15. Family information. Family data is often kept by companies and government organizations. It’s private and could include the number of dependents and their details. It may also include emergency contacts and their phone numbers and email addresses. This additional data is also considered to be private and should not be available to anyone outside the company. Twitter: @ProcareSoftware

16. Employee Authentication data. Employee authentication data is used by an employee to log into their company portal. It could be a combination of username and password, biometric data, or other forms of authentication. Companies often ask their employees to use strong passwords that are difficult to crack, while some organizations will also use biometric authentication such as fingerprints to log into the system. Multifactor authentication is another way to securely validate an employee. As these details are not to be shared with others, they are considered to be private. Twitter: @HIDGlobal

17. Employee or student identification card numbers. Employee identification cards are issued by a company to its employees, while, similarly, student identification numbers are assigned to students by their university or college. These numbers can reveal private details about the employee or student, and are therefore considered private data. An employee may be able to use their employee number to gain special privileges offered by the company, while a student can use their code to gain access to the university portal or get special student discounts. Twitter: @lawinsider

18. Customer personal data. When a customer visits a website or an e-commerce store, the website might want to send cookies to their device to keep track of their browsing/buying behavior. This data is private and requires consent from the visitor/customer. The General Data Protection Regulation (GDPR) is formed to keep customers' personal data private, and aims to protect the personally identifiable data of an individual. Twitter: Not available

19. Marriage records. Marriage records contain the full names, and other details, of the couple, and are used to certify that the two individuals are married to each other. These records are private and only the spouse can obtain them; others will need a judicial document and specify the purpose for obtaining them. If the authorities are not satisfied with the reason given, the records will not be released. Twitter: @HealthNYGov

20. Internal correspondence not including confidential data. Internal correspondence in a company can include promotion letters or a memorandum. Such data is considered private, as long it’s not confidential (only for authorized officials). Office meetings between a manager and their subordinates can be considered private. Other forms of correspondence (such as emails or official chatrooms) are also considered private. Twitter: @vedantu_learn

21. Privileged credentials for IT systems. Privileged credentials are the accounts that have access to sensitive information such as health or monetary data, and are therefore considered to be private. A privileged account can be the account of a specific employee who can access the sensitive details of other individuals, and an organization can decide which accounts are more privileged than others. For example, in IT systems, admins may only have access to servers and hosts, as these computers hold sensitive data that needs to be protected. Twitter: @CoreSecurity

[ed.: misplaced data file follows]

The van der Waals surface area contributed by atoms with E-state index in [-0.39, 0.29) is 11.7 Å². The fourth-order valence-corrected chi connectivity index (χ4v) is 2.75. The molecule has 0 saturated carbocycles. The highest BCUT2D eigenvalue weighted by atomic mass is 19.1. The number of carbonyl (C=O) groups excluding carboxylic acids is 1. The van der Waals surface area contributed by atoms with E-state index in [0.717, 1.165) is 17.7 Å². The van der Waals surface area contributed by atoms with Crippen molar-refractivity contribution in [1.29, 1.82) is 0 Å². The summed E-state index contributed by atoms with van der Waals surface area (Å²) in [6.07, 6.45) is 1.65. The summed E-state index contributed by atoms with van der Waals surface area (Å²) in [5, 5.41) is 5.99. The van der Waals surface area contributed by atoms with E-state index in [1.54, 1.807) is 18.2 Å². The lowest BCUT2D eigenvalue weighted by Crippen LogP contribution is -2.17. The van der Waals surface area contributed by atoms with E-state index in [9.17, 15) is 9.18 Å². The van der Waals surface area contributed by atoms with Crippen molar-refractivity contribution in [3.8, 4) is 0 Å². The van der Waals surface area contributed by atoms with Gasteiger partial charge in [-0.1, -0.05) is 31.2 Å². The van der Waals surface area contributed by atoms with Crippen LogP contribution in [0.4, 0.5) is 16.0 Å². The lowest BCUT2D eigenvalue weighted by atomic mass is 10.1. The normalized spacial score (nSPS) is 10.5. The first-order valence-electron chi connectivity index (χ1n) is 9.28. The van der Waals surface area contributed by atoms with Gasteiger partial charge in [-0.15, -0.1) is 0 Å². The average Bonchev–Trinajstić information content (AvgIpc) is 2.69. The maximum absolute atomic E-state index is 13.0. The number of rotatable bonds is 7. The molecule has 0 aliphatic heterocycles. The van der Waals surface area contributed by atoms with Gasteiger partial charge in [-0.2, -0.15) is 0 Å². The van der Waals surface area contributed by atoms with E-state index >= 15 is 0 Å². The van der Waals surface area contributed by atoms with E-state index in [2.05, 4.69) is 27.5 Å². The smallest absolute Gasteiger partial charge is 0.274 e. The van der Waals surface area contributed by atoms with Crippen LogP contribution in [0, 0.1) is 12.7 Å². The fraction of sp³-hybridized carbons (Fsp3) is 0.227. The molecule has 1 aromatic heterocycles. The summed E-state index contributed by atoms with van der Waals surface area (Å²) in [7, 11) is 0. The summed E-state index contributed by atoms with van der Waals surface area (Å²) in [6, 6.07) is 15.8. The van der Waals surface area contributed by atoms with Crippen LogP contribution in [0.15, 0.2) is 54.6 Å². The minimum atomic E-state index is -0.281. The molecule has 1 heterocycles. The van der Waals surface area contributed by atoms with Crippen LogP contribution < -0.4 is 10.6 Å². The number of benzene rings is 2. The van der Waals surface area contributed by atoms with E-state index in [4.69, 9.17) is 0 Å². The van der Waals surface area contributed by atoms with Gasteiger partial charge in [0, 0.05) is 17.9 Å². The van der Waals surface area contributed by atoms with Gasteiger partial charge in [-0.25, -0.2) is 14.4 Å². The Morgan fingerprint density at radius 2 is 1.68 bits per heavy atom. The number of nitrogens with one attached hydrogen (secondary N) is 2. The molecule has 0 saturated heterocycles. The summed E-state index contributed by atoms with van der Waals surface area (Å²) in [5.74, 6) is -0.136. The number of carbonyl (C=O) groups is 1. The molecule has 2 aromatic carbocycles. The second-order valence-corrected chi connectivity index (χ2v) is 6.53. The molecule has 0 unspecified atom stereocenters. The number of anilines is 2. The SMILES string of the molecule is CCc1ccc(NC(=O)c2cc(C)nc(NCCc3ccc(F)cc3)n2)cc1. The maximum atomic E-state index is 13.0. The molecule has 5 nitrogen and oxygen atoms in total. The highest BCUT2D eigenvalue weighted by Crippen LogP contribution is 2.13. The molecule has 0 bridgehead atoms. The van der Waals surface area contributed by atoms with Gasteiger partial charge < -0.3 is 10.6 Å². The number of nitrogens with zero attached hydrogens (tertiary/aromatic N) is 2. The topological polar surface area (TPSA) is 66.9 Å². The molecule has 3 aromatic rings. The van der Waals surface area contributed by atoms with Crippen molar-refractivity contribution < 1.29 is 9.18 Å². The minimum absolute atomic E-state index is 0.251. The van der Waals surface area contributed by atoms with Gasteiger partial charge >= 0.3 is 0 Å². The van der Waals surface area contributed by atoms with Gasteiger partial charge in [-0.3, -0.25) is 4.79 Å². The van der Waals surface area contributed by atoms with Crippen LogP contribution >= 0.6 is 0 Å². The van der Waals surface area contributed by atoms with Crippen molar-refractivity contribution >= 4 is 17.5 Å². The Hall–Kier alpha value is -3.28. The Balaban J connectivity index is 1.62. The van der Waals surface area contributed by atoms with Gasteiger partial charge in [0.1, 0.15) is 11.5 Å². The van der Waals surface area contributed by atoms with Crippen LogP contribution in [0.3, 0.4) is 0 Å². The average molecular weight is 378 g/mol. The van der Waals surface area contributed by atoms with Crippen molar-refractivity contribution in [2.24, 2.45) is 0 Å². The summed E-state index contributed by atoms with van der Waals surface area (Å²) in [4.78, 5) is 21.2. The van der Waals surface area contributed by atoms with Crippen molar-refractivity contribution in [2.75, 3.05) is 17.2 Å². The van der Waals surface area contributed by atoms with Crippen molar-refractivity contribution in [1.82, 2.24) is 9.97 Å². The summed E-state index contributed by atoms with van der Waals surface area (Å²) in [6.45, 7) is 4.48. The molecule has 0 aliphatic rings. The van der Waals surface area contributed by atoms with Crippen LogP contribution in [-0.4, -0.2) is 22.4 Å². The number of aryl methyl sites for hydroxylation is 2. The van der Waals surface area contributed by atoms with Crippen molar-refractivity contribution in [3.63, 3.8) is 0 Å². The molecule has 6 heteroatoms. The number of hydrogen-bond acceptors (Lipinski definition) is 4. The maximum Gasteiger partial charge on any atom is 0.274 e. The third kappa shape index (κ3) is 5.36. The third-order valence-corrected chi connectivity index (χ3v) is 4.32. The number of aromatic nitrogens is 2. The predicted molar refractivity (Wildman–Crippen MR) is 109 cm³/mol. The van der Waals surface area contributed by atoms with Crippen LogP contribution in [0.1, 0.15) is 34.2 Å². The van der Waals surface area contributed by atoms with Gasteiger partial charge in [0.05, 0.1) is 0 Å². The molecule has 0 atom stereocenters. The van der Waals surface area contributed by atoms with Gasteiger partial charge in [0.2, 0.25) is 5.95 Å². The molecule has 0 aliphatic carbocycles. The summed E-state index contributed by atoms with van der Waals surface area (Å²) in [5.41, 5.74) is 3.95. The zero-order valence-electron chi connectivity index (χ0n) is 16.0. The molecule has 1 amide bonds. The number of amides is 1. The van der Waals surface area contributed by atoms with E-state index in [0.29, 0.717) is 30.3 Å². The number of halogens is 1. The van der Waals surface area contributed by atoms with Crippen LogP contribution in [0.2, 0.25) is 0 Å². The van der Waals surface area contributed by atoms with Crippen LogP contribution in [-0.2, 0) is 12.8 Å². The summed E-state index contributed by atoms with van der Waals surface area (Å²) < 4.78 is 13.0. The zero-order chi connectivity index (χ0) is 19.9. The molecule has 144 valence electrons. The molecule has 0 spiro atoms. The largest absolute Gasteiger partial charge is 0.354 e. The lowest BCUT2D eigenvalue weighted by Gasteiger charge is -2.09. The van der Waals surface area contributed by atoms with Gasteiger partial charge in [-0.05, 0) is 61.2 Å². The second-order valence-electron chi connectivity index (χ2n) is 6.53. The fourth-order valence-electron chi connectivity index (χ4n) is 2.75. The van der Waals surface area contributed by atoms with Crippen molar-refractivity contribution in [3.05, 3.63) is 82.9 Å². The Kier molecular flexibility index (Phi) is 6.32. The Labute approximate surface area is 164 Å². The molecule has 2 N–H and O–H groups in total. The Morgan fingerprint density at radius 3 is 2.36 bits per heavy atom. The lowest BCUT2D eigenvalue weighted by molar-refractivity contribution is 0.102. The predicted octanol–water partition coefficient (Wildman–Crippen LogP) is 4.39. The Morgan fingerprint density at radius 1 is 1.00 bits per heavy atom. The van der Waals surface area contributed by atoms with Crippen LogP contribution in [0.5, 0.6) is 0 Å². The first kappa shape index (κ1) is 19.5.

22. Real estate investments. Private real estate investments are not publicly traded and are thus classified as private data. These investments need analytic techniques different than those for publicly traded assets. Private real estate investments involve the use of an individual’s money and are generally meant for commercial applications. Since the market value of a particular property depends largely on its valuation, it’s different than trading in other assets. Twitter: @CFAinstitute

23. IT service management information (ITSM). IT service management information (ITSM) delivers IT as a service. It is considered private data that encompasses more than just IT support, as it focuses on customer requirements. It is end-to-end, and describes the processes used by IT teams to manage the technologies in an organization. Twitter: @Atlassian

24. Supplier contacts. It’s important to organize supplier contacts for better management of procurement activities, and the suppliers or supply network used by a corporation is private data that shouldn’t be available to people outside the company. Supplier contacts and other supplier information cannot be accessed by outside entities without the permission of the organization. Twitter: @HarvardBiz

25. Internal emails. Office memos and internal emails are regularly used for communication within an organization. They’re printed on paper or sent digitally in order to share information, such as a change in policy or a new hiring. It could also be used to address a problem. There can be feedback memos where employee feedback is requested. No matter what the memo is for, it can be classified as private data when it’s intended for all employees. Twitter: @chron

26. Company intranet platforms. The company intranet is typically used to share company news or other updates, and may also include an employee directory. Since the intranet contains the company’s internal information, it is considered private data. Employees can use the intranet platform to research more on the company’s policies or to find relevant forms, as well as digital assets and information about the brand. Twitter: @simpplr